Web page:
In addition to the many political barriers ahead in Turkey's bid to join the European Union (EU), there is also the issue of how well Turkey fits economically. This is no small matter: the main form of cooperation among EU countries is economic, from the monetary union to its common agricultural policy. Turkey's problem is that its income per person is less than half that of the poorest EU country (even using the "purchasing power parity" method). How quickly Turkey can catch up with the EU is, then, a key question.
Öniþ, an economics professor at Boðaziçi University, an optimist. In his collection of twenty-seven essays, he shows how far Turkey has come in recent years, reorienting itself from the inward-looking, state-dominated economy of the 1970s. The essays are arranged in chronological order (dating back to 1985), which places the least interesting and most technical ones first; read the book from back to front.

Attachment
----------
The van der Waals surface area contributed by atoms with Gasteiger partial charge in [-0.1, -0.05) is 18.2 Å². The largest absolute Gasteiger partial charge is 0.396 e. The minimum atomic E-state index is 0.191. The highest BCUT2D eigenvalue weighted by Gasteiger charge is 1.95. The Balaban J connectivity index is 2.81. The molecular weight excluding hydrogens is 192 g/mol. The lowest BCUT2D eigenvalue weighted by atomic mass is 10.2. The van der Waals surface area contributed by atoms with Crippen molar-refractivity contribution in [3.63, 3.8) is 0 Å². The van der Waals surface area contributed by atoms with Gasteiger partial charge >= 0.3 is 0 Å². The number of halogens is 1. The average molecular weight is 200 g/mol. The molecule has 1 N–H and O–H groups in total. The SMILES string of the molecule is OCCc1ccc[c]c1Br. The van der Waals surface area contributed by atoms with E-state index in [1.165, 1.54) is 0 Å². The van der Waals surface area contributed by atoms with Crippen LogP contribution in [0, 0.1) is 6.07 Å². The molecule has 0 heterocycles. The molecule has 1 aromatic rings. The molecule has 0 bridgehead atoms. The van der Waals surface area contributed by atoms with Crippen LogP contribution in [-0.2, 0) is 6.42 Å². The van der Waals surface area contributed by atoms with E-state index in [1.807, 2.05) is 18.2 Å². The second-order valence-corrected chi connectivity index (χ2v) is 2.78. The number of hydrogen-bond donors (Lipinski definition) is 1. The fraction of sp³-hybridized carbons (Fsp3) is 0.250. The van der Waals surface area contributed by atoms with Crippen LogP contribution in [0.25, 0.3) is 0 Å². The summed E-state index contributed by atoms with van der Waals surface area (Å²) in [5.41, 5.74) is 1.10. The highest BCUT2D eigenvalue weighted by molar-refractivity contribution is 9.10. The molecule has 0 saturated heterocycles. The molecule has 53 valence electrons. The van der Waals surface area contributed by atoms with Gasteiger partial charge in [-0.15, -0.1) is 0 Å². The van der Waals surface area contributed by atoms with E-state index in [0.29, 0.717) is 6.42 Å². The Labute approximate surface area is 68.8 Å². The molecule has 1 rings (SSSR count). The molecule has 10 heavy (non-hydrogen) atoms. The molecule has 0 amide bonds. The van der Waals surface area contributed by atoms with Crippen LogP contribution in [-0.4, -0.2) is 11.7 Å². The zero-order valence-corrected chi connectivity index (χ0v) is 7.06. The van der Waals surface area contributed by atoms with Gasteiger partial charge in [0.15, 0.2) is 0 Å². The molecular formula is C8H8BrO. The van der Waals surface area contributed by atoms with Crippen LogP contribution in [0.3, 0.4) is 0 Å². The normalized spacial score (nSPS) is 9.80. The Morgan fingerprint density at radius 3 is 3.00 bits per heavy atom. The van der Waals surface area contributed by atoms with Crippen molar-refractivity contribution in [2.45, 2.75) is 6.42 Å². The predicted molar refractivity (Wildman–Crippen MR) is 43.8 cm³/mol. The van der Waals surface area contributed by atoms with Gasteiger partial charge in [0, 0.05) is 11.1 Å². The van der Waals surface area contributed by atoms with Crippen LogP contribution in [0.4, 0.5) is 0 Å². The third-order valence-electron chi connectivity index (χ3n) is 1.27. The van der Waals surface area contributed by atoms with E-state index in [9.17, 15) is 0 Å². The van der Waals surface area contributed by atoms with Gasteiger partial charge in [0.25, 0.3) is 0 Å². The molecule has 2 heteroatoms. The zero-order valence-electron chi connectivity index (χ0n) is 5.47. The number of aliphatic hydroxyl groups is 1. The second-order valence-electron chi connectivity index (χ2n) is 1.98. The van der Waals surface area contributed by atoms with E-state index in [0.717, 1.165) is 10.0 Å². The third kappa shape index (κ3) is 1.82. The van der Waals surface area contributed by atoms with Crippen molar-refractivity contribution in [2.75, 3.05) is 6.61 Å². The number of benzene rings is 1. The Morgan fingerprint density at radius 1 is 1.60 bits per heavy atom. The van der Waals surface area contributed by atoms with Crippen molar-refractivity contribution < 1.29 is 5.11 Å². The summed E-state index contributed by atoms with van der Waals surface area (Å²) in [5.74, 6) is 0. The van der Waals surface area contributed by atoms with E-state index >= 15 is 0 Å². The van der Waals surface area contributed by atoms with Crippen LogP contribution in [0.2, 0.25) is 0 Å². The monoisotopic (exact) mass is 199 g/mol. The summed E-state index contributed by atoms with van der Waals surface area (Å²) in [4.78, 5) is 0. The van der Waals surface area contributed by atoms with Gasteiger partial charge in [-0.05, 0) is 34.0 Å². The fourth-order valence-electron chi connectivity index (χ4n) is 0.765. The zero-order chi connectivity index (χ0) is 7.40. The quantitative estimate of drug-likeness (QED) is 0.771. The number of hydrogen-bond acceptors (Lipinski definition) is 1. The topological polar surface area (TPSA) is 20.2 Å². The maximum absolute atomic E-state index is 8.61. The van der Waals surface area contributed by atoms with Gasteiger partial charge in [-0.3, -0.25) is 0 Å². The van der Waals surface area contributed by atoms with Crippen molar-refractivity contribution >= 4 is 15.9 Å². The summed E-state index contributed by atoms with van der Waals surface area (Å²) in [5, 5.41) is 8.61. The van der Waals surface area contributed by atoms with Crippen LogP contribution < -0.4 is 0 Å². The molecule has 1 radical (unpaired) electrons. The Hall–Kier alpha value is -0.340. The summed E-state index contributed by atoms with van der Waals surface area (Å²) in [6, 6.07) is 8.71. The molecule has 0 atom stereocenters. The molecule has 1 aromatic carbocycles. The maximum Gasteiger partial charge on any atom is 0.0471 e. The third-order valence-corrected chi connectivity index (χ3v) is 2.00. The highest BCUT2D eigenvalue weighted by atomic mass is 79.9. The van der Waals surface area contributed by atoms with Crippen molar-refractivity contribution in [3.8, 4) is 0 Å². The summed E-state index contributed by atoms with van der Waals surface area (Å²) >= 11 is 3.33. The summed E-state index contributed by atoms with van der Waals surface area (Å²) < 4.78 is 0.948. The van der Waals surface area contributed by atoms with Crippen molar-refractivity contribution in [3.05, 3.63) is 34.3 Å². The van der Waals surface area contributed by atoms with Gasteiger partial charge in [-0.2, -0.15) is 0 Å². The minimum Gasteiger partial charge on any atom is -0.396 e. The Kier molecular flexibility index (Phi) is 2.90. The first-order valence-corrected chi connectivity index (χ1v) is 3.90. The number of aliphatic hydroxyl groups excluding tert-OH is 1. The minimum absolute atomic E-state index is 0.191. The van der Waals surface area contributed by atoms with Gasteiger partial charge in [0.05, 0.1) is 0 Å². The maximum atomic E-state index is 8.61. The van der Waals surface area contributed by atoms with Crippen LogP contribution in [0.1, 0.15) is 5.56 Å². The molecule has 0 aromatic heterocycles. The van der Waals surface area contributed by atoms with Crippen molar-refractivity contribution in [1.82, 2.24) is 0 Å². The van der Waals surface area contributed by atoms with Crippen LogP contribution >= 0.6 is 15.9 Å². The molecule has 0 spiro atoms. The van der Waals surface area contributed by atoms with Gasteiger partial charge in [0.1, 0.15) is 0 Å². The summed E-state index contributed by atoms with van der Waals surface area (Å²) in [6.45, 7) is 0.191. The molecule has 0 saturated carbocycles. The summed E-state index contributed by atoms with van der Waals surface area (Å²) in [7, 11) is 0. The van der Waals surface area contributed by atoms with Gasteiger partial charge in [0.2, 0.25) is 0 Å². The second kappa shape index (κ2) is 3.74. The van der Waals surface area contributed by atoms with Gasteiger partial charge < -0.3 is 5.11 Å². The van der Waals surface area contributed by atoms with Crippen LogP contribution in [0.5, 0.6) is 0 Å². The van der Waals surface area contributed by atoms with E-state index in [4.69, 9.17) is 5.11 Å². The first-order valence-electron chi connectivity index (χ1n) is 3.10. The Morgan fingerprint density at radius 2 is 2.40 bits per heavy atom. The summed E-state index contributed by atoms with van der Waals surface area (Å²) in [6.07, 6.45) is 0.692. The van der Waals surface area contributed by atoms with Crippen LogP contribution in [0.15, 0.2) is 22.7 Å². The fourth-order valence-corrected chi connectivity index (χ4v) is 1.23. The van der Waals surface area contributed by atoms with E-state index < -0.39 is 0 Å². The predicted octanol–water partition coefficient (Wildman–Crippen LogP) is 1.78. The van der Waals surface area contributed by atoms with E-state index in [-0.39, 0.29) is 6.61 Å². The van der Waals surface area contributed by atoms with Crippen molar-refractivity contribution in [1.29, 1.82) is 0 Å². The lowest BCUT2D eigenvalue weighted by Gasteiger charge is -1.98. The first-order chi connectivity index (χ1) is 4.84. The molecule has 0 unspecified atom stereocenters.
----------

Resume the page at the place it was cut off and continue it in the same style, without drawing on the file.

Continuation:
Particularly of note are the dozen essays in which Öniþ compares Turkey to other rapidly growing economies in East Asia and Latin America, on issues ranging from overall approach to vulnerability to a financial crisis. He highlights the importance of social consensus and of a broad constituency for reforms, which may require moving slower than economists would prefer. Indeed, the strengthening of democratic institutions in Turkey has gone hand in hand with economic reform, becoming a more open society more in tune with the rest of Europe.